the telegraph wire as much as he could.
The life-long strain of heavy
physical and not less heavy brain work, combined, if I may say so, with
the all too regular life he had led, forbade that elasticity and power to
rebound that Nature required. With Mrs. Rankin, he made a long trip to the
Mediterranean, but came back none the better, rather worse. About this
time, on 23 August, 1869, there happened the greatest trouble of his life,
the death of his daughter, Annie Maclver, who was drowned at Menai
Straits; a cruel blow in his enfeebled state of health. Mr. Rankin
received the news, stunned possibly, but with characteristic calmness—'
God's will be done' were the only words he uttered—but the sorrow of it
entered his soul. Her life of usefulness was all too short ; she was
probably somewhat in advance of what was at the period considered to be a
woman's sphere. She had high ideals, was practical, and to do good was her
aim. It was she—the first to move in such a direction— who induced the
Cunard Co. to provide facilities and accommodation for the Company's
clerks dining on the premises at, to themselves, very much reduced cost.
This was before the day of cafés, and also of tramway facilities for their
getting home to lunch. With her, too, was the inception of a house of
residence (the first in England) for shop girls whose homes were not in
Liverpool, and subsequently the name of Bromborough House was given to the
home in her memory. Not by any means of the advanced woman type of to-day,
there was much, I believe, of social improvement she would have
accomplished had her life been prolonged. Mr. Rankin never properly
recovered health or spirits, and died at Bromborough on 3 June, 1870.
I know of no more abstemious and
devoted life. His wife and life-long helpmate continued to reside at
Bromborough Hall till 1873. She then went to live at Manor Lodge,
Bournemouth, where she died 5 February, 1875.
Of his family of seven children,
four died young, Sir James Rankin alone survived to a ripe age.
SIR JAMES RANKIN, BART., J. P.,
(M.P. 1880-1906 and
Born 25 December,
Married 12 January, 1865
Died 17 April, 1915
Rankin, the only son who survived to maturity of the family of Robert
Rankin, was educated at first privately, subsequently at the Royal
Institution School, Liverpool, and at Trinity College, Cambridge (1st
Class Natural Science Tripos, 1865). He married in the same year Annie
Laura, daughter of Christopher Bushell, J.P., of Hinderton, Cheshire.
During that winter he attended pretty regularly at Rankin, Gilmour & Co.'s
office, but not with any idea of coming there permanently. He devoted
himself mostly to acquiring a knowledge of bookkeeping. Mr. Rankin, about
this time, 1865, purchased the estate of Bryngwyn, in Herefordshire, and
conveyed it by deed of gift to his son, who, a year or two later,
purchased the Lyston estate adjoining, making in all a property of 3,300
acres, and thither went to reside in 1866. He built a new residence,
1868-70, a fine country seat, and immediately found in the district plenty
of scope for all his energies. He joined the Hereford
Rifle Volunteers, of which he became major, bestowed much time and
attention on all matters agricultural, was no mean breeder of high-class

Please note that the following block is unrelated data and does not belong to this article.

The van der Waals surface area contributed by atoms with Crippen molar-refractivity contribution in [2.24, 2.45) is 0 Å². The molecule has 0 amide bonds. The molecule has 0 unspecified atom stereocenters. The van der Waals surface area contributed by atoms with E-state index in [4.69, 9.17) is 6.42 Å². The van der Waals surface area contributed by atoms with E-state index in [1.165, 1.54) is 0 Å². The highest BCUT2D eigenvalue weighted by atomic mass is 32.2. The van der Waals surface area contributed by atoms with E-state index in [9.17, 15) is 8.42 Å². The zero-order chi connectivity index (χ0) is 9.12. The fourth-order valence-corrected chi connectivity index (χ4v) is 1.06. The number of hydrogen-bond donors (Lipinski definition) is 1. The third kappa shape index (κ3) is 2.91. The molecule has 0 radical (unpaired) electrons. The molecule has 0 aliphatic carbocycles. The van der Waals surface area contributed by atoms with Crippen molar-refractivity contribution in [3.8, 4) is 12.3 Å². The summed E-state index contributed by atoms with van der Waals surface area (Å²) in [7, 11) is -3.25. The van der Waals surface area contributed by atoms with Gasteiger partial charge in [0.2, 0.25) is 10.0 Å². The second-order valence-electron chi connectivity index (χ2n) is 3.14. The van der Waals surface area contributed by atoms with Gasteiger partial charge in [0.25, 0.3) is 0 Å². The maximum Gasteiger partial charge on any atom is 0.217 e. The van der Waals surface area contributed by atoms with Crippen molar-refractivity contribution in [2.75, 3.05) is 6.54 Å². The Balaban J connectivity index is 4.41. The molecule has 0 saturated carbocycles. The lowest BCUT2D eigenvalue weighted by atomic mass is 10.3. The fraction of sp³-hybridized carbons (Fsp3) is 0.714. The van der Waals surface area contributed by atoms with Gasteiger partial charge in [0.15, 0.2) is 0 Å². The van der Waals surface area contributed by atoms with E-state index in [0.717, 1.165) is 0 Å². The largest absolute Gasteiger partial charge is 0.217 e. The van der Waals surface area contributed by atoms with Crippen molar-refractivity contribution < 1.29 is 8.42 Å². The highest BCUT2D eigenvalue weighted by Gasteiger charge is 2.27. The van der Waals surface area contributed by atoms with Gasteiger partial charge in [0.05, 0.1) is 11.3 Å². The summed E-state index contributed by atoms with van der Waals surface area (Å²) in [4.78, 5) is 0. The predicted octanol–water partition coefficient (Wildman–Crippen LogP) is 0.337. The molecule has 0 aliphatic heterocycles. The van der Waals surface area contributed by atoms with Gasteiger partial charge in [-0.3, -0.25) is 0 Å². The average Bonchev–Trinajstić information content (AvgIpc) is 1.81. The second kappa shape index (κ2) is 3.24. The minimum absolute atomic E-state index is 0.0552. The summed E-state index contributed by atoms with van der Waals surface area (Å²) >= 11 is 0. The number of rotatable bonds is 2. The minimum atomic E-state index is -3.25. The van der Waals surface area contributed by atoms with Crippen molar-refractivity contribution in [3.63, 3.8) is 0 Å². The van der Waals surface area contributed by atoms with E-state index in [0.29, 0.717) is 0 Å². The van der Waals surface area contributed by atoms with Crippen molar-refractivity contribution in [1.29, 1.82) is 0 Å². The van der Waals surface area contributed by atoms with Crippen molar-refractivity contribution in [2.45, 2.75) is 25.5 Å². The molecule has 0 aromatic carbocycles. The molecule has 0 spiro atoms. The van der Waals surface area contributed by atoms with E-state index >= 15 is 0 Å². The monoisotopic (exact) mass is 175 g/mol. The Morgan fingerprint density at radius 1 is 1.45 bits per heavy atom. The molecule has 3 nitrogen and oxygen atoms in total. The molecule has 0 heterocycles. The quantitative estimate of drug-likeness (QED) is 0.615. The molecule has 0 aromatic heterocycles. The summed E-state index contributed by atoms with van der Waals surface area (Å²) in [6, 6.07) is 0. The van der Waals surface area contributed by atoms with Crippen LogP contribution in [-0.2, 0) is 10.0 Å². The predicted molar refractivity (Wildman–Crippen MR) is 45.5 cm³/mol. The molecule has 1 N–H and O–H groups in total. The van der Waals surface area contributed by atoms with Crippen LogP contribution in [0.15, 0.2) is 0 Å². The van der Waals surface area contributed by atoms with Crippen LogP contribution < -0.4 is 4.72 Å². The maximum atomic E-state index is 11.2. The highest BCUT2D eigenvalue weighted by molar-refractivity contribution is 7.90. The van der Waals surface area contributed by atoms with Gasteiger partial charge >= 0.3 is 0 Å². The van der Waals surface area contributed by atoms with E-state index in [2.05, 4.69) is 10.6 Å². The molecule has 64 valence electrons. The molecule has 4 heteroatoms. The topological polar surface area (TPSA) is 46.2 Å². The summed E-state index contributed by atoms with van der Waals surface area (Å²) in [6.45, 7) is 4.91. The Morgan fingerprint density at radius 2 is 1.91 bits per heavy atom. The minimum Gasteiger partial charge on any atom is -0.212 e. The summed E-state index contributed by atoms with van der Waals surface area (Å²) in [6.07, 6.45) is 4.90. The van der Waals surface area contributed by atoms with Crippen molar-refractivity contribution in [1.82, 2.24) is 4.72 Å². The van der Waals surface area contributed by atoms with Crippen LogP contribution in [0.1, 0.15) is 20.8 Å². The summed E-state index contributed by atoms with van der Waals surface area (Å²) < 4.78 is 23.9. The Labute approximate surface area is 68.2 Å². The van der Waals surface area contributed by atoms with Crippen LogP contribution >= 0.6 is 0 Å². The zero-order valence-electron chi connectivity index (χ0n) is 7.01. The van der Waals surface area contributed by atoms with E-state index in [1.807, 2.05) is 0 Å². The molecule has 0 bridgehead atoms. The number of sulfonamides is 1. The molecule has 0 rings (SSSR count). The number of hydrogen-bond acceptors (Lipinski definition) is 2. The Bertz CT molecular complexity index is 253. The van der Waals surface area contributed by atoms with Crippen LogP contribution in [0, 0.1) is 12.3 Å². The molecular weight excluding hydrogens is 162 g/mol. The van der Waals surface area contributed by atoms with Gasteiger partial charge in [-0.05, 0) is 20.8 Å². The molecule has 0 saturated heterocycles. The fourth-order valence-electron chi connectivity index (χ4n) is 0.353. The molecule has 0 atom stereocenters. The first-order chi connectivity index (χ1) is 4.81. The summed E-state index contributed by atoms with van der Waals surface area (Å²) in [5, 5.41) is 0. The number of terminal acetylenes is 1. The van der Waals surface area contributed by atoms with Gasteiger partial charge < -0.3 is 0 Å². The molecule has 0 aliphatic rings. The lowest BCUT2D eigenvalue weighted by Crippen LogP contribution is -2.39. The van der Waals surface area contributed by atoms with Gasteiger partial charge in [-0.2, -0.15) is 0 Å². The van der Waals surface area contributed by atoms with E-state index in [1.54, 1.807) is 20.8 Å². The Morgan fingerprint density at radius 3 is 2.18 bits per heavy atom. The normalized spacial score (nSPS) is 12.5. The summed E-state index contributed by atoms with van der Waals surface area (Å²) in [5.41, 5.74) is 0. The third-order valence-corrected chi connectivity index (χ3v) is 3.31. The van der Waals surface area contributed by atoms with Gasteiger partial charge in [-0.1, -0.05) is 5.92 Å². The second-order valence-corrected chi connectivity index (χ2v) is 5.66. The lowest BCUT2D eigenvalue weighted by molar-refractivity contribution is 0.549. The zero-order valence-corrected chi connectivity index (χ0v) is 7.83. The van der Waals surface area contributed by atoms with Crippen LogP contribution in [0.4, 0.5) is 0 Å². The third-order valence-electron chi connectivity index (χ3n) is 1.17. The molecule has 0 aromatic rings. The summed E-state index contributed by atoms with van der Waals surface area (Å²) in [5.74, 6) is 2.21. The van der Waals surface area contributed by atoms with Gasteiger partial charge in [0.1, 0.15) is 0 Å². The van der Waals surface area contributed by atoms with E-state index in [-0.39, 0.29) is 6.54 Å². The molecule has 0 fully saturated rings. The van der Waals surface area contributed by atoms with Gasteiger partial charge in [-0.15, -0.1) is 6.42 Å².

stock, gave much attention to the better organisation of the friendly
societies, and worked hard for the good of all classes in the community.
He was largely instrumental in
the founding and building of an Agricultural College outside Hereford,
which, however, failed to be properly utilised, and is now turned into a
most successful training college for women teachers. He built and
presented to the city an excellent free library. In this, as in all
matters educational, he was a pioneer. In 188o he was elected member for
Leominster Borough, after a stout contest, and sat therefor till, under
the Redistribution Bill, it was disfranchised. Thereafter he sat,
1886-1906, 19101913, for the Leominster Division of Herefordshire. To
devote so many years of one's life to Parliamentary work—work in the real
sense—the while giving a broad-minded and active interest to matters
philanthropic, imperial as well as local, means a big strain, however
strong the will and the constitution. He did not relax in his work on the
Herefordshire County Council, of which he was an Alderman; upon him as
Chairman of its Education Committee fell much arduous effort, both before
and after the passing of the Act of 1902. The most of the organisation and
reorganisation fell upon his shoulders. While Parliament was sitting, most
Friday evenings he returned to Bryngwyn for his committees, etc., at
Hereford on Saturdays and Mondays, returning to the House on Monday
appointed to the position of Chief Steward of the City of Hereford in
1878, the duties of the position being honorary. True, he resigned the
Mastership of the Fox Hounds, which he had held from 1877 to 1884, but
meantime he had become Chairman of the Central Emigration Society, and
also of the National Provident League in London. He introduced a Bill for
Old Age Pensions, which Mr. Chamberlain backed, but he did not succeed in
obtaining a place for its second reading. He devoted himself strenuously
to party political organisation; he was Chairman of the National Union in
1894, and treasurer of that Union till 1906, when he lost his seat in
North Herefordshire. He was Chairman for many years of the Midland
Division of the National Union, covering ten counties, and also for
twenty-five years was Chairman or President over the county party
certainly worked hard for the good of the community; his labours, like
those of John Gilmour, were fitly recognised by a baronetcy. In